Project description:TLDA miRNA profiling on purified rat cardiomyocytes (Myo) (Ctl) and myocyte-derived progenitor cells (MDCs) demonstrated significant dedifferentiation of myocytes and identity of stemness, cell cycle progression and proliferation in MDCs after continuous culture in mitogen-rich medium for about 2 weeks. Overall design: Total RNA was extracted from 3 batches of myocytes or MDCs; 100ug each was subjected to TLDA microRNA profiling after preamplification using ABI's kit. Cardiomyocyte (Myo, Ctl) was used as calibrator sample.
Project description:Pluripotent stem cells (PSCs), including induced PSCs, hold great potential for personalized disease modeling, drug testing and cell-based therapeutics. However, cells differentiated from PSCs remain immature in a dish, and thus there are serious caveats to their use in modeling adult-onset diseases such as cardiomyopathies and Alzheimer's disease. By taking advantage of knowledge gained about mammalian development and from bioinformatics analyses, we recently developed a neonatal rat system that enables maturation of PSC-derived cardiomyocytes into cardiomyocytes analogous to those seen in adult animals. Here we describe a detailed protocol that describes how to initiate the in vitro differentiation of mouse and human PSCs into cardiac progenitor cells, followed by intramyocardial delivery of the progenitor cells into neonatal rat hearts, in vivo incubation and analysis. The entire process takes ?6 weeks, and the resulting cardiomyocytes can be analyzed for morphology, function and gene expression. The neonatal system provides a valuable tool for understanding the maturation and pathogenesis of adult human heart muscle cells, and this concept may be expanded to maturing other PSC-derived cell types, including those containing mutations that lead to the development of diseases in the adult.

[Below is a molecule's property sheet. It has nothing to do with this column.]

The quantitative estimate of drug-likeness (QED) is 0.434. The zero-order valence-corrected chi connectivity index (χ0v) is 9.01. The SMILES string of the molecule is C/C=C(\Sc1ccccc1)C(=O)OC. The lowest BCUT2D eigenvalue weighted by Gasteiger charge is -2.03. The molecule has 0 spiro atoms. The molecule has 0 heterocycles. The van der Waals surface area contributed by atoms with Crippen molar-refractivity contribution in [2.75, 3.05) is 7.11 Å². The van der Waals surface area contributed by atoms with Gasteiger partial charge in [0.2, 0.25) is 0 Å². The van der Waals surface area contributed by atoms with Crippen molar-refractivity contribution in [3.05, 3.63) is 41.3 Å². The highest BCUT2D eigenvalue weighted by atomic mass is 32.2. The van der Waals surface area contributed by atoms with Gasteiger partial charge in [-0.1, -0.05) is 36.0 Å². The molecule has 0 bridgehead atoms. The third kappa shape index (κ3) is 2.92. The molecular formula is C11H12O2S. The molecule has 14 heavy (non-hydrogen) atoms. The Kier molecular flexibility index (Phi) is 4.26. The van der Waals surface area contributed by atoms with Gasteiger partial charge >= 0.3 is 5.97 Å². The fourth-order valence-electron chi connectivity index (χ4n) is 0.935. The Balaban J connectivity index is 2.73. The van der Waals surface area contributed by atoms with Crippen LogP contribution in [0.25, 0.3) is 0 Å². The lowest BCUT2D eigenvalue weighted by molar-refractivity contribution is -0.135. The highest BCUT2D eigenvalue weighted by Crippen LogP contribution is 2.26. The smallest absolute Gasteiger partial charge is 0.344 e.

Project description:The therapeutic potential of mesenchymal stem cells (MSCs) for restoring cardiac function after cardiomyocyte loss remains controversial. Engineered cardiac tissues (ECTs) offer a simplified three-dimensional in vitro model system to evaluate stem cell therapies. We hypothesized that contractile properties of dysfunctional ECTs would be enhanced by MSC treatment. ECTs were created from neonatal rat cardiomyocytes with and without bone marrow-derived adult rat MSCs in a type-I collagen and Matrigel scaffold using custom elastomer molds with integrated cantilever force sensors. Three experimental groups included the following: (1) baseline condition ECT consisting only of myocytes, (2) 50% myocyte-depleted ECT, modeling a dysfunctional state, and (3) 50% myocyte-depleted ECT plus 10% MSC, modeling dysfunctional myocardium with intervention. Developed stress (DS) and pacing threshold voltage (VT) were measured using 2-Hz field stimulation at 37°C on culture days 5, 10, 15, and 20. By day 5, DS of myocyte-depleted ECTs was significantly lower than baseline, and VT was elevated. In MSC-supplemented ECTs, DS and VT were significantly better than myocyte-depleted values, approaching baseline ECTs. Findings were similar through culture day 15, but lost significance at day 20. Trends in DS were partly explained by changes in the cell number and alignment with time. Thus, supplementing myocyte-depleted ECTs with MSCs transiently improved contractile function and compensated for a 50% loss of cardiomyocytes, mimicking recent animal studies and clinical trials and supporting the potential of MSCs for myocardial therapy.